When on peacekeeping missions for the UN, it is common for units to fly the United Nation flag from their vehicles and at buildings and camps to clearly show that troops are operating under the aegis of the international community.
The UN flag depicts a cartographical image of the world rendered in white on a blue background, surrounded by two stylised olive leaves:
Olive leaves are the traditional symbol of peace and the design was first introduced in December 1946 in the wake of World War II. The official description of the emblem is:
A map of the world representing an azimuthal equidistant projection centred on the North Pole, inscribed in a wreath consisting of crossed conventionalized branches of the olive tree, . . . The projection of the map extends to 60 degrees south latitude, and includes five concentric circles.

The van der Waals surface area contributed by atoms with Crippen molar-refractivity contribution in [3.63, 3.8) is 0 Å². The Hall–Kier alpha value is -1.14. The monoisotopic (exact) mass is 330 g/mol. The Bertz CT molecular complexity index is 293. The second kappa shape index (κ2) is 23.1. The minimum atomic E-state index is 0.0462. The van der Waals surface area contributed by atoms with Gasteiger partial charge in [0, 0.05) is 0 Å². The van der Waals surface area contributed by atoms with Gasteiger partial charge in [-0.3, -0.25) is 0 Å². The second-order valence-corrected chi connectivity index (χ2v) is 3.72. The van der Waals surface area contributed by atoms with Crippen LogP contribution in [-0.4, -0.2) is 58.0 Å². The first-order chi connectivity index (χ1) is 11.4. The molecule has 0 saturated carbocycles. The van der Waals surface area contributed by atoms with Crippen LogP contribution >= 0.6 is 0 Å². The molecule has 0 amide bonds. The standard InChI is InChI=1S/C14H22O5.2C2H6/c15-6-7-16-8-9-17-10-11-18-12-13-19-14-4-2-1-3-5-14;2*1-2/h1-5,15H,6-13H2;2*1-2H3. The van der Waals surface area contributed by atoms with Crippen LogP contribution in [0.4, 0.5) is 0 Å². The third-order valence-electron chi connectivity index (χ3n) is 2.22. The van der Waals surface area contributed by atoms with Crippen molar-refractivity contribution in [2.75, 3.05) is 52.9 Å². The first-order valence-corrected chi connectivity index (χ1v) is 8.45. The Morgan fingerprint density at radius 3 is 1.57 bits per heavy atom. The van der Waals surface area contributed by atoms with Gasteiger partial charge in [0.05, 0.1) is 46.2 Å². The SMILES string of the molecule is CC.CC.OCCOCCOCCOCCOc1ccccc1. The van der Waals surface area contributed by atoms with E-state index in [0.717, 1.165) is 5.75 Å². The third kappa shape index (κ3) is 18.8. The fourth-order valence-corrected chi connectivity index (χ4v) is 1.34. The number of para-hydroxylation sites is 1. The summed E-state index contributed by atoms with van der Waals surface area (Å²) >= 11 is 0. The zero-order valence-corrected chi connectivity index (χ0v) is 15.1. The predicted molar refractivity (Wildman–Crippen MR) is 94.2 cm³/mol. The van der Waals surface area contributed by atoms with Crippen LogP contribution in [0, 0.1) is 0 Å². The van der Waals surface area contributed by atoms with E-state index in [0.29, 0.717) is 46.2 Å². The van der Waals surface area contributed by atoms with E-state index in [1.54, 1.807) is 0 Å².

On this flag the device has been rendered as a seperate piece in white cloth and stitched to the flag rather than having been printed:
Whilst I do not know which nation manufactured or used this UN flag, it is well made and measures aproximately 18″x36″ with a white stitched binding to secure the cord that is used to fly the flag from a pole:
The small size and type of fixings suggest that this flag might have been used on something such as a small boat where it could be flown from a jack stay. Regardless of its exact country of origin, this is a very well made little flag and fits in nicely with my small but growing set of UN related militaria.